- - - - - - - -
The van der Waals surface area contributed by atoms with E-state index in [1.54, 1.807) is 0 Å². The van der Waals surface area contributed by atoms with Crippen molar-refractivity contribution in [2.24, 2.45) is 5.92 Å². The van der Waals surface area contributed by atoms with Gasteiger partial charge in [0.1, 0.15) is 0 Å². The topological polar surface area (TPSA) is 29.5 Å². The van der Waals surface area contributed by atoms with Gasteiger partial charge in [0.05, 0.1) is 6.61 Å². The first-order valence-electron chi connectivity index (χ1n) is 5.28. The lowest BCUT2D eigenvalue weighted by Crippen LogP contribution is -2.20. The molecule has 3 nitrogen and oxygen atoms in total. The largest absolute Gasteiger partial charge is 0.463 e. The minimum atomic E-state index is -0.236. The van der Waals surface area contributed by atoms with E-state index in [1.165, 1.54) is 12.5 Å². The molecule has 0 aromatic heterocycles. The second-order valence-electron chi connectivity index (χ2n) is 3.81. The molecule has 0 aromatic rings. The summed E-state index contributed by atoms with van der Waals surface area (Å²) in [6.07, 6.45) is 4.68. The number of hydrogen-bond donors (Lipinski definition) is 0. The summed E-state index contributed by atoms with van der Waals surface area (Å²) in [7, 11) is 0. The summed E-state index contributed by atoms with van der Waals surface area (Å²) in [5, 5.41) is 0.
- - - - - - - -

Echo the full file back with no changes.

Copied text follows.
The van der Waals surface area contributed by atoms with E-state index in [1.54, 1.807) is 0 Å². The van der Waals surface area contributed by atoms with Crippen molar-refractivity contribution in [2.24, 2.45) is 5.92 Å². The van der Waals surface area contributed by atoms with Gasteiger partial charge in [0.1, 0.15) is 0 Å². The topological polar surface area (TPSA) is 29.5 Å². The van der Waals surface area contributed by atoms with Gasteiger partial charge in [0.05, 0.1) is 6.61 Å². The first-order valence-electron chi connectivity index (χ1n) is 5.28. The lowest BCUT2D eigenvalue weighted by Crippen LogP contribution is -2.20. The molecule has 3 nitrogen and oxygen atoms in total. The largest absolute Gasteiger partial charge is 0.463 e. The minimum atomic E-state index is -0.236. The van der Waals surface area contributed by atoms with E-state index in [1.165, 1.54) is 12.5 Å². The molecule has 0 aromatic heterocycles. The second-order valence-electron chi connectivity index (χ2n) is 3.81. The molecule has 0 aromatic rings. The summed E-state index contributed by atoms with van der Waals surface area (Å²) in [6.07, 6.45) is 4.68. The number of hydrogen-bond donors (Lipinski definition) is 0. The summed E-state index contributed by atoms with van der Waals surface area (Å²) in [7, 11) is 0. The summed E-state index contributed by atoms with van der Waals surface area (Å²) in [5, 5.41) is 0.